Popular New Year’s resolutions focus on losing weight, working out, eating better, stressing less, quitting bad habits and being more productive.
Yet many people might be surprised to learn how closely sleep relates to achieving most of these goals. Getting enough quality rest is associated with healthier body weight, greater motivation and smarter food choices. And sleep helps the brain operate better, facilitating learning, stress management, problem solving and attention.
On its own merits, securing proper sleep meets the requirements of setting a good goal in terms of being measurable, doable and beneficial: It's easy to specify the amount of sleep needed, chart out realistic steps and track progress.
Here are 10 ways to bring home better sleep this year and make it one of better repose and health.
1. Set a better-sleep goal.
The best way to start improving a habit is to clarify a goal. Perhaps it's getting a full eight hours every night or sleeping and waking up earlier. The key is to set a clear objective.
2. Create motivation.
Consciously thinking about why a goal is important helps develop the motivation to start making progress and continue doing so.
On a notepad, whiteboard or phone, make a list of the better-sleep benefits that seem like the best motivations, motivating, such as becoming healthier, losing weight, having more energy or getting more done. Keep this list in an accessible place.
3. Make a plan and start.
Next, outline the steps to arrive at the end goal. Many people find it easier to adapt to gradual changes. For example, planning to go to bed 10 to 15 minutes earlier each week may be more doable than making a full-scale two-hour change all at once.
Yet, after hectic holiday schedules, a hard reset over a long weekend may feel most practical. Whatever works best for the situation, plan out a few actionable steps to start working on.
Putting off goals and resolutions can be easy after the initial motivation fades, so take the first step as soon as possible. What better night to begin than tonight?
4. Sleep-proof the bedroom.
Bedrooms serve as the backdrop for efforts to arrive at quality sleep, and factors such as light, temperature, noise and distractions can have a big impact. Start the year off right by organizing and decluttering the room.
Avoid disrupting light by limiting electronics and using blackout shades or an eye mask. Those living in noisy surroundings can benefit from a sound conditioner or earplugs. At night, room temperatures should be cool and bedding clean and breathable.
5. Have a few bedtime strategies in mind.
Trying to go to sleep earlier than usual isn’t easy for some people. Many have difficulty tuning out the world at night. Become familiar with strategies like guided relaxation, deep breathing, visualization, progressive muscle relaxation and other calm-inducing tactics. (The Mayo Clinic's site provides a good overview.) Having tools on tap to fall back on helps avoid stress and anxiety around bedtime.
6. Ditch televisions and tablets.
Research has pointed to the sleep-stealing effects of electronics, including TV, tablets, e-readers, laptops and smartphones. These devices give off light which affects the body’s sleep clock and creates mental distractions.
If struggling to fall asleep and having too few hours asleep sound familiar, reducing evening electronic use may be helpful.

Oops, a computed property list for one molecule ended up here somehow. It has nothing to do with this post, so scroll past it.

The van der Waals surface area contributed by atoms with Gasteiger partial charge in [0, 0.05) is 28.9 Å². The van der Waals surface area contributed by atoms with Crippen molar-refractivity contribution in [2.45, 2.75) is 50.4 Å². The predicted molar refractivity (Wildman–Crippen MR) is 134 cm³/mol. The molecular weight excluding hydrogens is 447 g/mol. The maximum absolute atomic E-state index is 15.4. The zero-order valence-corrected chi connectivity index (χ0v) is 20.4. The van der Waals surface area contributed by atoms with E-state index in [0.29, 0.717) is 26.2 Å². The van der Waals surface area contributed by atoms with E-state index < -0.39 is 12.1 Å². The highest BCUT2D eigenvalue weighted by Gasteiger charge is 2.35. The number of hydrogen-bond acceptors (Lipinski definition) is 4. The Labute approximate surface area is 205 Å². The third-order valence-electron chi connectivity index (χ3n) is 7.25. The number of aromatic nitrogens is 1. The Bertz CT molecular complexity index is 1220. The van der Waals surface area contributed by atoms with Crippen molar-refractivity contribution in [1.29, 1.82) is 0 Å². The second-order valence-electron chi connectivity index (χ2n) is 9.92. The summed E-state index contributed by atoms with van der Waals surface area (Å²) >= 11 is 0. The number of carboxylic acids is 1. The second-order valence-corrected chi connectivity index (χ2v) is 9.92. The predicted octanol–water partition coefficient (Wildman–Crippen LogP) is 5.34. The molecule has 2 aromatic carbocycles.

7. Check for sneaky stimulants.
When striving to fall asleep earlier than usual, watch out for dietary sources of stimulants, especially in the afternoon and evening. Consider swapping caffeinated coffee, tea and sodas for pure water or decaf after lunch.
Other edibles like hot spices, chocolate and sugar can be stimulating to the digestive system, making them poor prebed snacks. Better late-night noshes according to experts interviewed by Time include nuts, crackers, wheat bread, popcorn, veggies or small portions of protein.
8. Avoid postweekend lag.
Regular to-bed and wake times keep biological sleep clocks on track and make it easier to avoid sleep troubles. Staying up late on a weekend can mean less sleep on Sunday night and challenge efforts to settle back into a routine on Monday.
Try to normalize schedules with less than an hour of variation, even on the weekend. In addition to avoiding postweekend lag, regular sleep and wake times might even help support healthy body weight.
9. Nap smarter.
Naps have been associated with various benefits and deficits depending on time of day and length. Some experts suggest forgoing naps altogether when resetting a sleep schedule. Those who do like napping should try to plan these mini rests near their natural dip in alertness (usually around lunchtime) and limit them to less than 30 minutes so as not throw off nighttime patterns.
10. Keep checking progress
An important part of accomplishing goals is to continue monitoring progress. Set a regular calendar reminder to do so, perhaps once a month. This can help provide encouragement to stick with the plan even after going off track once in a while. There are also plenty of sleep-tracking apps and wearable devices if more detailed monitoring and analytics would inspire greater motivation.
Unlike fad diets and other short-lived goals, aiming to sleep better in 2015 will pay off for years to come. It’s one of the best ways to support several aspects of health at once. It’s easy and doesn’t cost much either. All it takes is a little motivation and integrating healthy sleep habits into the usual routine.
Do you plan to get better sleep this year? What measures help you secure better rest?